When the asteroid 99942 Apophis is confirmed to be slamming into Earth in the very near future, humankind sends a collection of people and technology into space. Their job is to wait remain in stasis, waiting out the short-term damage and re-entering some time later to help re-build society. One of the humans tasked with this you.
When you awaken from your slumber, you are presented with an image we know from previous id Software games - the sleek, metallic, shadowy cyberpunk style we’ve seen in Doom 3 and Quake 4. You can operate the computer terminals in the same way, and the corpses of your not-so-lucky companions - still in their cryo-chambers - are even visually similar to the zombies on Mars. All this changes once you leave the pod - like moving from id’s past into its present.
The light outside is so bright that at first all you see is white. Once your eyes settle down, everything is different. The cold metal is replaced with a world that’s dusty and red - the skeletal remains of industry in a world that seems half way between the Nevada desert and the wasteland that exists between Sydney and Adelaide.
Where many game worlds these days are almost noir-esque in their dark-and-light contrasts, in Rage everything is bright. From the brightest skies to the deepest shadows, the world has a unique art style which lets you see everything at once.
The introduction continues slowly, giving you time to inspect the immense landscapes and structures around you. There’s no cold-open action-sequence - just a chance to see the world in a fully player-controlled scene which is as beautiful and vast as it is melancholy.
It’s in this sequence that we get the first hints of the creative inspiration for the game: Our first introduction to the villains is a tense stand-off, and the first character we meet is a strong, capable and almost fatherly character voiced spectacularly by John Goodman.
Rage is an action game, but it doesn’t feel the need to jam action down our throats immediately - it knows that the real star of the piece is the world itself. Even once the opening is over we’re given ample time to explore the incredible detail of the world, if we aren’t in a rush - and it’s worth your effort. It’s hard not to find the tallest, most rickety gangway you can and just stare out at the world.
Dust blows in the wind and the aging metal structures barely-maintained by the human survivors on Earth make it very clear that whatever else it may be, Rage is a Western. You can tell that even before the real action begins.
When it does begin, though, you realise you’ve truly gotten only the best parts of a Western. On obtaining your first gun (an over-sized, brutal-looking revolver), your character inspects it carefully, checking the cylinder and running his fingers over its surface.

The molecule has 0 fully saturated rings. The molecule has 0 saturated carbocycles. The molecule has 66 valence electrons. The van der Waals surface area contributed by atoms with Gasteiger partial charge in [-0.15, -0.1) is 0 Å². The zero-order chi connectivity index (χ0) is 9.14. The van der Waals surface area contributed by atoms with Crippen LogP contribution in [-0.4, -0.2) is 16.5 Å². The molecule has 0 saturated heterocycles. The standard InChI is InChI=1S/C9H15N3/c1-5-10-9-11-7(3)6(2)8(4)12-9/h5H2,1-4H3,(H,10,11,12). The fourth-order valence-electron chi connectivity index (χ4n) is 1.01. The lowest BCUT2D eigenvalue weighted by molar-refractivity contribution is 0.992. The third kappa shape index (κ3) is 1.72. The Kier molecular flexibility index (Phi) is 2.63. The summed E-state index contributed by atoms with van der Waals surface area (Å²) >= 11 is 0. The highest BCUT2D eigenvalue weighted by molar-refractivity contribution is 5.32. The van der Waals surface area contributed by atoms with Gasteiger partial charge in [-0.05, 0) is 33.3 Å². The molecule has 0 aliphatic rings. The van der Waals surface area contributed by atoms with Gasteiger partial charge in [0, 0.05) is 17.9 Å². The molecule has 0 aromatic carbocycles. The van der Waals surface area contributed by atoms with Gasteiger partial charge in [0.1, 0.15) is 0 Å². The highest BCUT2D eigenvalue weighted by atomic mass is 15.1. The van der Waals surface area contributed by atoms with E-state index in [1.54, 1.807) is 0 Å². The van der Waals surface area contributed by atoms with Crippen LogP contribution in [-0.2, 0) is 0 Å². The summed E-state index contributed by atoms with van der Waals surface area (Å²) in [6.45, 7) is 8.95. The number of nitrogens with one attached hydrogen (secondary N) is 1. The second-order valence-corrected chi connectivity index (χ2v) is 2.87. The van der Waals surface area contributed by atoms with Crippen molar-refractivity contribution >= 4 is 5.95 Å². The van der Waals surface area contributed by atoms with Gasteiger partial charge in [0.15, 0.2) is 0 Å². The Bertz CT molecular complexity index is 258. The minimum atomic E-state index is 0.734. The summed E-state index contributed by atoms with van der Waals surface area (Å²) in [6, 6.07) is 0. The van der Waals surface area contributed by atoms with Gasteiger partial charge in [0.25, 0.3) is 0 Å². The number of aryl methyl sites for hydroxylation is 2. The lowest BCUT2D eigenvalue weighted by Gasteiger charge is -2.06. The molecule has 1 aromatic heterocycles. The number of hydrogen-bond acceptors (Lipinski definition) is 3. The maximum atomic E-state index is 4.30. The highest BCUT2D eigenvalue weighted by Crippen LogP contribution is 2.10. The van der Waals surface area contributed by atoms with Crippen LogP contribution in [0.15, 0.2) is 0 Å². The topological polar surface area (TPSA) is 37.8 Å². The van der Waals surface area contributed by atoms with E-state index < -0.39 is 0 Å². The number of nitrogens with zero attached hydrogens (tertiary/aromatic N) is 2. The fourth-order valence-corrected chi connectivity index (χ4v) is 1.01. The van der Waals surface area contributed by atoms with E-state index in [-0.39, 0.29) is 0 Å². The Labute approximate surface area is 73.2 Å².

The firefights are brutal and fast; the weapons sound as powerful as they are. There’s no plasticky click with these guns - it’s a hand-cannon, and your enemies learn that very quickly.
By the time you’ve dispatched a few of the wasteland bandits, the others get fearful. You hear them call out to each other - they know they’re f**ked, and scream as much to each other - in that precise tone of language.
The combat isn’t cut-and-dried - beyond the weapon & ammunition types and grenades, there’s a fascinating air-borne semi-homing, bladed, boomerang-like contraption which is as hard to describe as it is fun to use. Your character isn’t a conventional human, either. Well, not any more he's not. As a survivor of the ‘Arks’ (something which also makes you a valuable commodity for certain factions within the game) you are equipped with nanite-driven defibrillator. When you die during a fire-fight, you get a mini-game to bring yourself back to life right then and there without having to reload.
The twist? There’s no lose-condition. You don’t fail the mini-game and have to re-load from a previous checkpoint... the better you do, the more power you blast out when you come back to life. A good job means that when your battered body leaps back into the fray, you’ll be blasting apart more nearby enemies with the energy from pseudo-regeneration.
It’s satisfying, too. Do a good job, and you know damn well that the insolent ganger who just ran you through with a knife is going to be convulsing on the floor very shortly as you get back to your feet. You can only do this every so-often, of course - but it does mean that unless you’re dying very frequently, death becomes almost another tool to deal with large rooms full of baddies.
This is only half the game. When you aren’t fighting bandits or wandering around ramshackle “towns” built around the remains of gas stations, oil rigs or diners - you’re traversing the wasteland in Mad Max-style dune buggies and ATVs.
The action here is fast and arcade-like - you’re bumping and sliding through canyons and blasting away enemy vehicles on your way to your destination, but it’s hard not to occasionally slow down and take in the world around you.
Despite the merger of the driving and on-foot combat mechanics, the game isn’t entirely linear. The side-missions, a detailed inventory, traders and the choice of what to do next feel like the structure of a role-playing game with the energy and elegance of a shooter... and it’s slick.
Damn slick. It’s not like we didn’t expect this from id, but the game is fast, gorgeous and does what it does damn well. With just an hour to experience the game, by the end I was frustrated I didn’t get to spend even just another ten minutes in the world - the polished combat and truly gorgeous art design had me hooked.
Rage isn’t so much a video game - it’s a moving diesel-punk oil-painting... with teeth.